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Niece of Novichok victim distrusts London’s allegations — newspaper

Viktoria Skripal said that reports about two Russian nationals suspected of being behind the poisoning of Sergei Skripal and his daughter Yulia may prove to be hoax

MOSCOW, September 6. /TASS/. Viktoria Skripal, the niece of former Russian intelligence officer Sergei Skripal, who allegedly suffered from a nerve gas attack in the British town of Salisbury, has warned against taking the UK authorities’ statements at face value.

In an interview with the newspaper Izvestia that came out on Thursday, she said that the reports about two Russian nationals suspected of being behind the poisoning of Sergei Skripal and his daughter Yulia may turn out to be hoax.

She said that she was skeptical about the theory that the two Russians had been involved in the nerve gas attack against her uncle. In her words, it looked more like UK Prime Minister Theresa May’s attempt to make amends before the parliament. “After all, six months have passed. It was precisely six months since the poisoning on September 4. I have only one question: if the British knew about this so well, why didn’t they announce it earlier?" Viktoria Skripal asked.

She said the investigator’s theory that the two men had used fake Russia passports seems rather flimsy and the photos of the suspects could have been photoshopped.

Apart from that, she said she was perplexed why the British authorities had been objecting against her meeting with the uncle and the cousin sister in the United Kingdom. "Today, Theresa May said she had no claims to Russian nationals. <…> Then why they don’t let me, a petty Russian citizen, enter [the United Kingdom] to see the people in difficult straits. The more so as these people are my family," she said.

In her words, she is currently helping Sergei Skripal’s 90-year-old mother, Elena Yakovlevna, receive a foreign passport in a hope she would be granted a British visa to see her son. "Six months past but the son has never called his mother. <…> I don’t think they will let me visit the UK next year. I wish I could do it in ten years," she added.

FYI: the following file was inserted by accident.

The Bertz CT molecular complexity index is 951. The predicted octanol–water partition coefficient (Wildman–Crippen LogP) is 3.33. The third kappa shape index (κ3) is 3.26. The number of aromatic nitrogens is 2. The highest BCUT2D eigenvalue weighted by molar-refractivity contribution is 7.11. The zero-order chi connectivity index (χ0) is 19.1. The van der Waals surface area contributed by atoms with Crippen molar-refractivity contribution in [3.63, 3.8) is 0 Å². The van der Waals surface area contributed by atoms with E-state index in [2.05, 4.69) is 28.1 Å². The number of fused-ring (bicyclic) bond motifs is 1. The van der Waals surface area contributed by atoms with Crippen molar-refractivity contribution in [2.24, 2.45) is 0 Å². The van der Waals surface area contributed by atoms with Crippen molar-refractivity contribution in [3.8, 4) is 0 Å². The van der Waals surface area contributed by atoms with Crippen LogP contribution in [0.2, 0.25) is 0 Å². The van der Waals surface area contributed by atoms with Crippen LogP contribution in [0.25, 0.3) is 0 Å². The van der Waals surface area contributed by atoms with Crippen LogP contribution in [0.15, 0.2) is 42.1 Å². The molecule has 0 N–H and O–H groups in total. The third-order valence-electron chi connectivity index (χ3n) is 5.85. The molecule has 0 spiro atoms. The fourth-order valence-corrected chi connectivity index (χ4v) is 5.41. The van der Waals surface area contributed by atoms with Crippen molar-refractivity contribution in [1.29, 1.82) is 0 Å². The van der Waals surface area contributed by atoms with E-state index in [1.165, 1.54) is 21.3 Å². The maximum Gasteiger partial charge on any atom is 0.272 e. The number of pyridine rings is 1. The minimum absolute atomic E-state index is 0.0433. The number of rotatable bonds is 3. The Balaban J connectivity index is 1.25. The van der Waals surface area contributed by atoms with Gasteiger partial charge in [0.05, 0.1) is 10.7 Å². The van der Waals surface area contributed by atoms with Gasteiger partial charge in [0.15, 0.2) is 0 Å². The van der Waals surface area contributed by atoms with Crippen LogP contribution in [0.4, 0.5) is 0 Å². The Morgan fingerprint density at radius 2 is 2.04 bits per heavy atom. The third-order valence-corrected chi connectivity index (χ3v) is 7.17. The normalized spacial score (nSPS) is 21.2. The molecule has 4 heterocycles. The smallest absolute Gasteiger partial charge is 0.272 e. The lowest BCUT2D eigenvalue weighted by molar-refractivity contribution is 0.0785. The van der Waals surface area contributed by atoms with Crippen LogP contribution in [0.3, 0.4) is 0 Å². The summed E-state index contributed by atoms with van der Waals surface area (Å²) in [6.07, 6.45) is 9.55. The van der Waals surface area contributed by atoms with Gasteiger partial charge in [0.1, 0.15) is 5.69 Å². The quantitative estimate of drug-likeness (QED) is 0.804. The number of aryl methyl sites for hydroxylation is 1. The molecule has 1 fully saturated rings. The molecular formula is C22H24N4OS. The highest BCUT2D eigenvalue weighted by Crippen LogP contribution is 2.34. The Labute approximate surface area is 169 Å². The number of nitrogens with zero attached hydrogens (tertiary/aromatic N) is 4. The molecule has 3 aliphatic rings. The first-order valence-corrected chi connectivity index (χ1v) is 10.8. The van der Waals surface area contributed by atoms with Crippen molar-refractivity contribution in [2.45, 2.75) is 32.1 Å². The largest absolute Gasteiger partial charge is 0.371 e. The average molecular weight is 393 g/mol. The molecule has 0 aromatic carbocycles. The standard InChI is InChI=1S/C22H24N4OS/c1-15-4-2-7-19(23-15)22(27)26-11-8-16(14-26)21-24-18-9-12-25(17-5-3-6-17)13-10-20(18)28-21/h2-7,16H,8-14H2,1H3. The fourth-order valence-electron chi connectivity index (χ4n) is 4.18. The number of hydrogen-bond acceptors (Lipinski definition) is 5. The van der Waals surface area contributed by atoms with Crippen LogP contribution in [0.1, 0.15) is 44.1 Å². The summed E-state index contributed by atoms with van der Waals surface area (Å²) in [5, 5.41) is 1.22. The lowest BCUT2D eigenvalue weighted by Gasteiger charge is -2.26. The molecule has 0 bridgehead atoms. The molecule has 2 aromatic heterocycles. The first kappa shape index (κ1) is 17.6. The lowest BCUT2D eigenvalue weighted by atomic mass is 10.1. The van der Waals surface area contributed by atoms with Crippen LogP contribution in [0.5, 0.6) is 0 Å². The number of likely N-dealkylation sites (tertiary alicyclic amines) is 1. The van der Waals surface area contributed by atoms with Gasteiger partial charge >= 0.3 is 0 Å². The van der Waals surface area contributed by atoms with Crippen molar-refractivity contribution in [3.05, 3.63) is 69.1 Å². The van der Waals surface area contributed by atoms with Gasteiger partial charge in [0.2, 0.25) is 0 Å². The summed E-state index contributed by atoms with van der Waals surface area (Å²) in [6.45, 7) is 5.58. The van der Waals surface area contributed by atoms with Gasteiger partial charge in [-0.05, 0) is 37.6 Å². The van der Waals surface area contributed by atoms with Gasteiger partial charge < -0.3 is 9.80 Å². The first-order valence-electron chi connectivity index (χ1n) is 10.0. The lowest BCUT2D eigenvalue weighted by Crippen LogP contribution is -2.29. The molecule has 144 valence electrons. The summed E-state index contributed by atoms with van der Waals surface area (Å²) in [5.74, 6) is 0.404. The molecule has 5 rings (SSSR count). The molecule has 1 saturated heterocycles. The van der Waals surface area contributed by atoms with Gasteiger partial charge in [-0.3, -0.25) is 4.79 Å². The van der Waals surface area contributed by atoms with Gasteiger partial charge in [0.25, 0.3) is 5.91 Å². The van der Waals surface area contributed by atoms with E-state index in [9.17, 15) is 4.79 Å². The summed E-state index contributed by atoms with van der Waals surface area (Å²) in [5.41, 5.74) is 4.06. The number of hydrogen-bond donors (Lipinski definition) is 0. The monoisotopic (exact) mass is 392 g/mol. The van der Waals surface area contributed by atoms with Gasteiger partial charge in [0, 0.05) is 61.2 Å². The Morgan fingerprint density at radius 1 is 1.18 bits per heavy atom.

On Wednesday, British Prime Minister Theresa May told the parliament that the Crown Prosecution Service was ready to charge two Russian citizens - Alexander Petrov and Ruslan Boshirov - with an attempted murder of Sergei Skripal and his daughter Yulia. She claimed that the two were GRU (Main Intelligence Directorate) officers and the operation had been "approved at a senior level of the Russian state." Scotland Yard has published their photographs. British police officials say the suspects’ names are possibly fictitious.

Salisbury and Amesbury incidents

Britain claims that Sergei Skripal and his daughter Yulia were affected by a nerve gas of the Novichok class in Salisbury on March 4. The British government claimed that Russia was highly likely involved in this incident. Moscow strongly dismissed all speculations on that score, saying that neither the Soviet Union nor Russia had ever had programs for making such agents. Britain’s military chemical laboratory at Porton Down has failed to establish the origin of the substance that poisoned the Skripals.

Two British nationals - Dawn Sturgess and her partner Charles Rawley, suffering from heroin addiction - were taken to hospital in Amesbury in critical condition on June 30. The Scotland Yard official in charge of the investigation later speculated that both had been poisoned by Novichok. On July 8, it was announced that Sturgess had died in hospital. On July 20, Rawley was discharged from hospital only to be admitted again due to vision problems.

On Wednesday, it was announced that the British police were pushing ahead with the investigation into Salisbury and Amesbury poisonings as one case.